An Australian television journalist has won the inaugural IFAJ Star Prize for Agricultural Broadcasting, announced last night at a special dinner in Ostend, Belgium.
Australian Broadcasting Corporation (ABC) reporter Kerry Staight won the award for ‘All in the Family’ –
www.abc.net.au/landline/content/2008/s2484704.htm – a story about the sensitive issue of succession planning on family-owned farms in Australia, broadcast on the ABC in February 2009, as part of its weekly Landline program.
She took out the overall award after winning the category for television broadcasting in the competition, which was organised for the first time this year by the International Federation of Agricultural Journalists (IFAJ) as part of its prestigious Star Prize program.
Runner-up was Tony Benny from New Zealand, for his piece, ‘From the Islands’, broadcast as part of the Country Calendar program on TVNZ in July, 2009. The story explored his country’s seasonal workers program, through the eyes of workers who migrate from Pacific Island nations every year on temporary work permits to help overcome labour shortages during fruit harvest.
The radio category was won by another ABC journalist from Australia, Sarina Locke, for her documentary – www.abc.net.au/rural/content/2008/s2586771.htm – based around experiences in West Timor, Indonesia, where her mother worked as a veterinarian helping to contain exotic animal disease outbreaks.
Runner-up was Susanne Gäre from Sweden, for ‘From earth to keyboard’, which explored emerging technologies, which are likely to impact on agriculture in the future and how farmers are preparing for them. The story aired in March 2009 as part of The World of Knowledge, a scientific program broadcast by Swedish national radio.
Journalists from the United States won two categories honouring material broadcast via the internet. The category for online radio went to Jason Vance for a story about the release of the Cattle on Feed report, broadcast via www.farmfutures.com in August, 2009.
Runner-up was Canadian Natalie Osborne, who is a student participant in the University of Guelph’s Students Promoting Awareness of Research Knowledge (SPARK) program, a research communications initiative that involves students reporting on the university’s timely research success stories. Her piece on measuring feed efficiency in cattle using infra-red camera technology was broadcast in February 2009 on a website operated by the CKNX radio station in Ontario.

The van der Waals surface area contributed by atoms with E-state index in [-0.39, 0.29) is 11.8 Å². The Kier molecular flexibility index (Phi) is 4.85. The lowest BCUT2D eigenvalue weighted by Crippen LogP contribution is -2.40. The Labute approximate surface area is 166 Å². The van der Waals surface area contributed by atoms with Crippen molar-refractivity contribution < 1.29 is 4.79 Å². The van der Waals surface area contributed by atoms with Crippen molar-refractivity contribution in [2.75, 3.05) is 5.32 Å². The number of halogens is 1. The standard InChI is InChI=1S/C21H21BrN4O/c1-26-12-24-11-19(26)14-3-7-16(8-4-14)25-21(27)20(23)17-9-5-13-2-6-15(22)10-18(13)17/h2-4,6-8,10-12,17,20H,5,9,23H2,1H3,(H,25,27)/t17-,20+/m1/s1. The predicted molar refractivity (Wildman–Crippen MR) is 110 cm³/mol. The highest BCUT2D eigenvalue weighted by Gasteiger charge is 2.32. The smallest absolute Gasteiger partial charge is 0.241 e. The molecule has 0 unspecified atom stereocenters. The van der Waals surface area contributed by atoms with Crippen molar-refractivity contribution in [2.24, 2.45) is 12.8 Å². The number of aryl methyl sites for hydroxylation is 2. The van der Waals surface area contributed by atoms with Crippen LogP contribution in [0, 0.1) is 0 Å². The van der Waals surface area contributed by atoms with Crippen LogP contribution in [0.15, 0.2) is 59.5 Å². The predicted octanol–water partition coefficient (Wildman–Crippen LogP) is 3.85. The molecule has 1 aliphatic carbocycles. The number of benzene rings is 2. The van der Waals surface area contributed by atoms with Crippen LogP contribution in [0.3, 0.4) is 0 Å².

The category for online video went to Greg Horstmeier, Bryce Anderson and Elaine Shein for a piece broadcast as part of From the Field in July 2009, on the website www.dtnprogressivefarmer.com . The story explored issues around the timely application of fungicides and using trained applicators. View their entry..
Runners-up were Angelika Konrad and Christian Leitner from Austria, for a story about a show organised by Austrian Grauvieh cattle breeders at Imst in May 2009. It was broadcast on www.landwirt.com as part of a regular series for Landwirt Agrarmedien GmbH.
View their entry: www.landwirt.com/Kategorie/496/Kuisa-2009.html
Contest coordinator Liz Harfull said the IFAJ was extremely pleased with the response to the broadcast award in its first year, which attracted entries from five continents.
“We recognise the importance of broadcast journalism for agriculture, and are pleased to be able to honour excellence for stories aired via the traditional mediums of radio and television, but also via the internet which is playing an increasingly important role in today’s media world,” she said.
“The winners not only informed us about issues of vital importance to agriculture, but they found a way to entertain us at the same time, through applying considerable technical skills with often limited resources.”
Harfull said the independent panel of judges were impressed with the number of entries, the best of which compared favourably with quality broadcasting in any sector.
In particular, they applauded overall winner Kerry Staight for “a cracking good story about an important issue”. According to the judges the piece covered all the angles of farm succession planning, was informative, and clearly involved detailed research, and travel over a wide area.
“The end result was a first rate and balanced program which held the attention of the viewer from first frame to last,” said one judge. “Excellent job,” said another. “The story definitely pulls at a person’s heart strings.”
Of the winning radio entry, both judges commented on the effective use of natural sound to capture a real sense of being there. One judge said the piece successfully incorporated a lot of people to capture the feel of West Timor. Another judge described it as an “excellent program – solid, informative and well presented. It also gave the listener a strong feel for a corner of the world that very few know anything about.”
In commenting on the winning online radio entry, the judges found that Vance had created a “no-nonsense, solid, fact-filled marketing report” which would find favour with its specialist audience. There were no wasted words; it was “packed with well-presented facts delivered with style and confidence.” Vance also showed good voice inflection in how the piece was narrated.
Both judges found the winning online video an interesting technical story, well done and with strong visuals to support the editorial. “This story was clearly destined for the specialist farmer and worked well in that regard,” one judge said.
For more information and to view the winning entries go to www.www.ifaj.org
For more information on the broadcast awards contact coordinator Liz Harfull at + 61 (0)409 674 941 or email firstname.lastname@example.org